This information was published in 1966 in An Encyclopaedia of New Zealand, edited by A. H. McLintock. It has not been corrected and will not be updated.
Up-to-date information can be found elsewhere in Te Ara.
HOKIANGA AND HARBOUR
Hokianga Harbour is a fiord-like inlet in the western coast of the North Auckland Peninsula. Its full name “Hokianga-nui-o-Kupe”, meaning “the final departing place of Kupe”, refers to the place of embarkation on the occasion of his return to Hawaiki after exploring part of the New Zealand coast. Like other west coast harbours, it represents a drowned-river system and has a dangerous bar 1½ miles from the entrance, the scene of several wrecks. Coastal shipping formerly used the harbour as far inland as Horeke. The harbour extends as far as Kohukohu, where it branches into the Waihou and Mangamuka Rivers. The bold-cliffed south head, surmounted by the old Signal Station, consists of well-cemented conglomerates. The north head consists of moving sand dunes up to 570 ft in height. For the rest, the rocks consist of soft alternating sandstones and shales, with some limestone on both shores near Opononi. To the south the sedimentary rocks are backed by the rugged bush-clad Waima Range of submarine lavas and, to the north, by the Warawara of the same rock.
In early European times Hokianga was the home of Patuone and Nene. The first Europeans in the Hokianga district arrived about 1800. These were mainly runaway sailors, sawyers, and convicts, of whom John Marmon, better known as “Cannibal Jack”, was the most notorious. When Marsden visited the district in 1819 he called it the Gambier River, but the ancient Maori name has survived. Among the early mariners was Captain J. R. Kent, of the schooner Prince Regent, who crossed the bar for a load of spars in 1820, and Captain Herd, of the Providence, in 1822. Four years later Captain Herd was back in charge of the expedition of the First New Zealand Company. None of the intending settlers was prepared to stay, but a few subsequently returned from Sydney. The brig Vision later made several voyages transporting settlers from Sydney.
About 1819 Messrs Raine, Ramsay, and Browne, a Sydney firm, established a sawmill and shipyard. In a comparatively short time this became a thriving settlement and by the 1830s was popularly known as “the Deptford of the South”. Meanwhile traders in flax, squared timber, and spars were slowly appearing on the scene and setting up shore bases. Of these newcomers the most well known were G. F. Russell, F. E. Maning, whose home still stands at Onoke Point, and Thomas McDonnell, who had a shipyard at Horeke. Clendon, later American consul at the Bay of Islands, was another early settler. Baron de Thierry, the self-styled “King of New Zealand”, settled in 1837 at Mount Isabel (called after his daughter), near Rangiahua. In February 1840 Captain Hobson addressed a large gathering of Maoris at the mission when he induced a number of chiefs to add their signatures to the Treaty of Waitangi.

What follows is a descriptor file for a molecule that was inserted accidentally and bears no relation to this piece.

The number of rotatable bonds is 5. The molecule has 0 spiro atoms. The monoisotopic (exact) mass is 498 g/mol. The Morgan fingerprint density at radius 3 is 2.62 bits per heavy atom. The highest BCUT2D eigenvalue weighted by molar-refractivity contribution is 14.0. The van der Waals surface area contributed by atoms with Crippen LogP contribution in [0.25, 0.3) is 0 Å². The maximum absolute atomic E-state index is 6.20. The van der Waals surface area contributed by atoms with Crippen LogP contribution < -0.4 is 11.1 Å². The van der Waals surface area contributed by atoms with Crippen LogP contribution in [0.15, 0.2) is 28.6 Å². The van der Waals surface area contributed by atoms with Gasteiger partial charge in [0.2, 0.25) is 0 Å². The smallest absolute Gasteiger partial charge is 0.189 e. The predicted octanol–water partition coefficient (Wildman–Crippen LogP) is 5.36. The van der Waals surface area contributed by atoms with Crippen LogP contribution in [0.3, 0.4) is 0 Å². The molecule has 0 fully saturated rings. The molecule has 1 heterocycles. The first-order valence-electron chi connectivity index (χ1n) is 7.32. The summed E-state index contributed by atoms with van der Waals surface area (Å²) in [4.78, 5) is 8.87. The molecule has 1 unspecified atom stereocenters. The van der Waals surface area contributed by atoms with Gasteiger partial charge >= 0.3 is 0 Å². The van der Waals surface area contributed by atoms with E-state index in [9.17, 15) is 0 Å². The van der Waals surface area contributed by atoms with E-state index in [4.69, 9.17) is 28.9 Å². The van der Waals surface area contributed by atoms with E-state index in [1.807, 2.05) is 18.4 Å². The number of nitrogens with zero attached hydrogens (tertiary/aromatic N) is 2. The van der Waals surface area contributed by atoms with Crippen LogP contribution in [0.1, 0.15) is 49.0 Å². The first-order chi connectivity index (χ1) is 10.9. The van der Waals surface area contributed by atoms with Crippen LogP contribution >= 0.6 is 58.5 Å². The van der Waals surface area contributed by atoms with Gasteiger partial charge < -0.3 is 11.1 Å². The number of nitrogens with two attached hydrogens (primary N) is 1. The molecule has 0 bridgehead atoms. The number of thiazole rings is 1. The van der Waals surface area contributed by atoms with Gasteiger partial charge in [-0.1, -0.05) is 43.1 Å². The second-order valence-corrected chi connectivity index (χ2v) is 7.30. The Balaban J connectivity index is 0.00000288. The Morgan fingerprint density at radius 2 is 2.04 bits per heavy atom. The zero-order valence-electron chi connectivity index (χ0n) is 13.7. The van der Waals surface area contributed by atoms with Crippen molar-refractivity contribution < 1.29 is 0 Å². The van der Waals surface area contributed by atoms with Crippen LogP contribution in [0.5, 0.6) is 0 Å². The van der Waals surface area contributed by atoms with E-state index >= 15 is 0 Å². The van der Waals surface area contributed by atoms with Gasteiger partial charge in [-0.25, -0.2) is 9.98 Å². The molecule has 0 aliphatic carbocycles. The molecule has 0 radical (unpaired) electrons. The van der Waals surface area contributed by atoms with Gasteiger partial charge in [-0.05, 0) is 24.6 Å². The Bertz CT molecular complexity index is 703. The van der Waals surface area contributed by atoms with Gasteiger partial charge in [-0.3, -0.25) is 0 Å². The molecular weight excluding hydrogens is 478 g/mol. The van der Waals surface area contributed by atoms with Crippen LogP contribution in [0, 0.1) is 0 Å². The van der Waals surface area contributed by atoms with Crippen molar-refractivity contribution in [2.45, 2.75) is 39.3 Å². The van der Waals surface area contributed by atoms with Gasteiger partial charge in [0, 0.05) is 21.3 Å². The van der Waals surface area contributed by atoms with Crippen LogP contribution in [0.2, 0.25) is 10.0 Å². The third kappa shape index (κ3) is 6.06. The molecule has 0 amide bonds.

Meanwhile the missionaries had been active throughout the district. Early in 1828 John Hobbs established a Methodist mission at Mangungu, a few miles from Raine's settlement. Later, the Roman Catholics came to Totara Point on the Mangamuka River. Today these sites are marked by a Celtic cross and a plinth. The Wesleyans extended their activities to Waima (site marked by an oak) and Pakanae (site marked by Norfolk pines), and the Roman Catholics to Purakau on the north side.
Hokianga's prosperity was built on kauri timber and kauri gum. Mills were established in the 1870s and milling operations were conducted at Kohukohu, Rangiora, Koutu, Waima, Rawene, Horeke, and Waimamaku. The chief gum areas were near Taheke, at Koutu, and around Rangi Point. Today the mainstay of the area is farming, though some building sand and agricultural limestone are produced. As a tourist resort Omapere and Opononi are becoming increasingly well known. It was at Opononi that “Opo”, the tame dolphin, made her appearance.
In May 1898 Hokianga was the scene of the famous “Dog Tax Rebellion”. This arose when the Mahurehure hapu of Ngapuhi tribe refused to pay a dog tax recently instituted by the local county council. On 5 May 120 men of the Permanent Force under Colonel Newall marched from Rawene to Waima, the seat of the “rebellion”, only to find that Hone Heke, M.H.R., had already interceded to preserve the peace.
by Bernard John Foster, M.A., Research Officer, Department of Internal Affairs, Wellington and Robert Findlay Hay, M.A., B.E.(MINING), Scientific Officer, New Zealand Geological Survey, Otahuhu.
- Old New Zealand, Maning, F. E. (1956)
- Tides of Hokianga, Manson, C. and C. (1956)
- Check to Your King, Hyde, R. (1960).